Friday, April 07, 2006

Thriller writers tend to come off as conservative, sometimes very. People who don't support the government in power are bad, they tend to assume in passing.

John Le Carre tended to say in his books in passing that that wasn't him, even as he was writing thrillers during the Cold War.

In "Smiley's People," Le Carre's hero George Smiley is trying to figure out why a long-retired spy got killed in Hampstead Heath, a big park in London, in a way that looks just like people from the KGB came from Moscow to do him in.

As he walks around Hampstead Heath, clue search, he notes on a metal shelter some graffiti that says, "Punk is destructive. Society does not need it."

"The assertion cased him a moments indecision. 'Oh, but society *does,*' he wanted to reply; society is an association of minorities.' " Then a few sentences later, Smiley thinks of Moscow, where the murdered spy had worked from within the government to tell the British what was happening. "Moscow, where it could take a fieldman three days to post a letter to a safe address. Moscow, where all minorities are punk."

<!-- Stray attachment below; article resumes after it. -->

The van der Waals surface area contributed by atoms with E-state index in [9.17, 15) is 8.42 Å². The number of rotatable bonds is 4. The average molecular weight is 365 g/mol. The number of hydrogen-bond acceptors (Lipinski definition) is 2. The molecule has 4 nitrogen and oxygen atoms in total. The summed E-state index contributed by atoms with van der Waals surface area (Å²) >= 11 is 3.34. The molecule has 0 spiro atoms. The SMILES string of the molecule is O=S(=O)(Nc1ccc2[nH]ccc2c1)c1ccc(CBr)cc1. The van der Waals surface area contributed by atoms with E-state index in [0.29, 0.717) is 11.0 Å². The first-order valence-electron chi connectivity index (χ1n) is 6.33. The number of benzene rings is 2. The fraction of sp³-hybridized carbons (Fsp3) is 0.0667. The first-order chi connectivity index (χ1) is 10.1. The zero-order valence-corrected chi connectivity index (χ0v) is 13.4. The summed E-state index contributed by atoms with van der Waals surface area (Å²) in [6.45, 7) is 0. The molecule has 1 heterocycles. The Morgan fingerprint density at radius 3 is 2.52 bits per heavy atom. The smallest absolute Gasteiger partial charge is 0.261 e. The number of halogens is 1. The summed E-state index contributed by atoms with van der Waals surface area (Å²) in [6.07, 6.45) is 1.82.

Le Carre's books since the Cold War ended have often been written in a white heat of rage around his feeling that he did not work, his generation should not have worked to win the Cold War so selected groups and companies could make lots and lots of money.

In The Constant Gardener, a good read, he presents big pharma, the industry as being criminal in the way it tests drugs and treats people in poor countries. In other books he presents respectable UK Conservatives who know that the Cold War was won so they could make big money selling arms to the rulers of poor countries.

White hot rage such as Le Carre feels doesn't always make for the most elegant art, but the existence of the rage is inspiring. He did think the Cold War was about freedom, and freedom other than the freedom to make money, and the freedom to buy laws that make your way of making money legal.